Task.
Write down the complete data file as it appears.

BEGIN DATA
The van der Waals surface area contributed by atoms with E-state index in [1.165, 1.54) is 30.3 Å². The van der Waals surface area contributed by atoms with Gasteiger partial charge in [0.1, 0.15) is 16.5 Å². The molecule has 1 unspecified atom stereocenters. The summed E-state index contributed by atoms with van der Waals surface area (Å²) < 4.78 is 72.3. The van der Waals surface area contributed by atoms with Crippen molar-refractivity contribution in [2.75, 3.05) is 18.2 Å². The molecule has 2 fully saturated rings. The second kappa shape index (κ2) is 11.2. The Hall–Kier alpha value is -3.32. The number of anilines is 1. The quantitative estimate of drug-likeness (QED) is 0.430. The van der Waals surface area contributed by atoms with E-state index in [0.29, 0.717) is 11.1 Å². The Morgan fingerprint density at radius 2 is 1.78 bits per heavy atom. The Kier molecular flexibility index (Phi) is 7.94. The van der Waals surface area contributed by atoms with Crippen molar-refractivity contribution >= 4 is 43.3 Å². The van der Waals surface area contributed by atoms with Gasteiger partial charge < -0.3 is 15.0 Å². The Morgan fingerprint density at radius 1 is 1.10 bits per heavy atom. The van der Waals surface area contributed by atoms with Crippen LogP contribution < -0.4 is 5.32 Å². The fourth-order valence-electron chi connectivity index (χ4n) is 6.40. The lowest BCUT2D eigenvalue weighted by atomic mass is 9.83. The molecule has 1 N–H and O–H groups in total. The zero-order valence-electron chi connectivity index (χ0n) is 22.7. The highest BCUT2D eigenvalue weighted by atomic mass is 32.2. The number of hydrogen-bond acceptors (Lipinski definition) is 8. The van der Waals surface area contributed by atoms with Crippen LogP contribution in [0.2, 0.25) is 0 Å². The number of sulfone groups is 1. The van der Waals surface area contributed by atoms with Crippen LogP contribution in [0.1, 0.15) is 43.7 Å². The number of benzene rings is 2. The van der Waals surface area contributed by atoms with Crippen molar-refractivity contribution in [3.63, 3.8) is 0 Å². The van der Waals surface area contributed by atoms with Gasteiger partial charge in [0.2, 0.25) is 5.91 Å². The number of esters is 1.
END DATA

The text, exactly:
The van der Waals surface area contributed by atoms with E-state index in [1.165, 1.54) is 30.3 Å². The van der Waals surface area contributed by atoms with Gasteiger partial charge in [0.1, 0.15) is 16.5 Å². The molecule has 1 unspecified atom stereocenters. The summed E-state index contributed by atoms with van der Waals surface area (Å²) < 4.78 is 72.3. The van der Waals surface area contributed by atoms with Crippen molar-refractivity contribution in [2.75, 3.05) is 18.2 Å². The molecule has 2 fully saturated rings. The second kappa shape index (κ2) is 11.2. The Hall–Kier alpha value is -3.32. The number of anilines is 1. The quantitative estimate of drug-likeness (QED) is 0.430. The van der Waals surface area contributed by atoms with E-state index in [0.29, 0.717) is 11.1 Å². The Morgan fingerprint density at radius 2 is 1.78 bits per heavy atom. The Kier molecular flexibility index (Phi) is 7.94. The van der Waals surface area contributed by atoms with Crippen molar-refractivity contribution >= 4 is 43.3 Å². The van der Waals surface area contributed by atoms with Gasteiger partial charge < -0.3 is 15.0 Å². The Morgan fingerprint density at radius 1 is 1.10 bits per heavy atom. The van der Waals surface area contributed by atoms with Crippen LogP contribution < -0.4 is 5.32 Å². The fourth-order valence-electron chi connectivity index (χ4n) is 6.40. The lowest BCUT2D eigenvalue weighted by atomic mass is 9.83. The molecule has 1 N–H and O–H groups in total. The zero-order valence-electron chi connectivity index (χ0n) is 22.7. The highest BCUT2D eigenvalue weighted by atomic mass is 32.2. The number of hydrogen-bond acceptors (Lipinski definition) is 8. The van der Waals surface area contributed by atoms with Crippen LogP contribution in [0.2, 0.25) is 0 Å². The number of sulfone groups is 1. The van der Waals surface area contributed by atoms with Crippen LogP contribution in [0.1, 0.15) is 43.7 Å². The number of benzene rings is 2. The van der Waals surface area contributed by atoms with Crippen molar-refractivity contribution in [3.63, 3.8) is 0 Å². The van der Waals surface area contributed by atoms with Gasteiger partial charge in [0.2, 0.25) is 5.91 Å². The number of esters is 1.